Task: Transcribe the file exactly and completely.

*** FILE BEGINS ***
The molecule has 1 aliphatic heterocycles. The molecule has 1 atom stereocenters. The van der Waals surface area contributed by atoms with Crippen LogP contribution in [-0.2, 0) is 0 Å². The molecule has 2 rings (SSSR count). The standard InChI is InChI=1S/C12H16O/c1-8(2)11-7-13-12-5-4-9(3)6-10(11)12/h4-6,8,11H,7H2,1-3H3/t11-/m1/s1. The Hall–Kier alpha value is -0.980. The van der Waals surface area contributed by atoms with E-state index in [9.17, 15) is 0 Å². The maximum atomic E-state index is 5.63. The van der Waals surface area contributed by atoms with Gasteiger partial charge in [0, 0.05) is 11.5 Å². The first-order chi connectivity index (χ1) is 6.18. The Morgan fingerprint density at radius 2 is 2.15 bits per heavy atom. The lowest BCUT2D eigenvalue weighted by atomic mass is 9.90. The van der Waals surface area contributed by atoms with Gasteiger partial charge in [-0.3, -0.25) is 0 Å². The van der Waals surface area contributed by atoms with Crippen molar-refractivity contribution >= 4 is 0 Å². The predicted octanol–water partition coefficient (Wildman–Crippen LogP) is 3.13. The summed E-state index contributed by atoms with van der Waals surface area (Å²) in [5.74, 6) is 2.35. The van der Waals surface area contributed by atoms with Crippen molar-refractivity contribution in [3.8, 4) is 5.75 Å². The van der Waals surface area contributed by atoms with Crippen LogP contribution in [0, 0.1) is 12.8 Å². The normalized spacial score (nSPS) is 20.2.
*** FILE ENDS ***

The molecule has 1 aliphatic heterocycles. The molecule has 1 atom stereocenters. The van der Waals surface area contributed by atoms with Crippen LogP contribution in [-0.2, 0) is 0 Å². The molecule has 2 rings (SSSR count). The standard InChI is InChI=1S/C12H16O/c1-8(2)11-7-13-12-5-4-9(3)6-10(11)12/h4-6,8,11H,7H2,1-3H3/t11-/m1/s1. The Hall–Kier alpha value is -0.980. The van der Waals surface area contributed by atoms with E-state index in [9.17, 15) is 0 Å². The maximum atomic E-state index is 5.63. The van der Waals surface area contributed by atoms with Gasteiger partial charge in [0, 0.05) is 11.5 Å². The first-order chi connectivity index (χ1) is 6.18. The Morgan fingerprint density at radius 2 is 2.15 bits per heavy atom. The lowest BCUT2D eigenvalue weighted by atomic mass is 9.90. The van der Waals surface area contributed by atoms with Gasteiger partial charge in [-0.3, -0.25) is 0 Å². The van der Waals surface area contributed by atoms with Crippen molar-refractivity contribution >= 4 is 0 Å². The predicted octanol–water partition coefficient (Wildman–Crippen LogP) is 3.13. The summed E-state index contributed by atoms with van der Waals surface area (Å²) in [5.74, 6) is 2.35. The van der Waals surface area contributed by atoms with Crippen molar-refractivity contribution in [3.8, 4) is 5.75 Å². The van der Waals surface area contributed by atoms with Crippen LogP contribution in [0, 0.1) is 12.8 Å². The normalized spacial score (nSPS) is 20.2.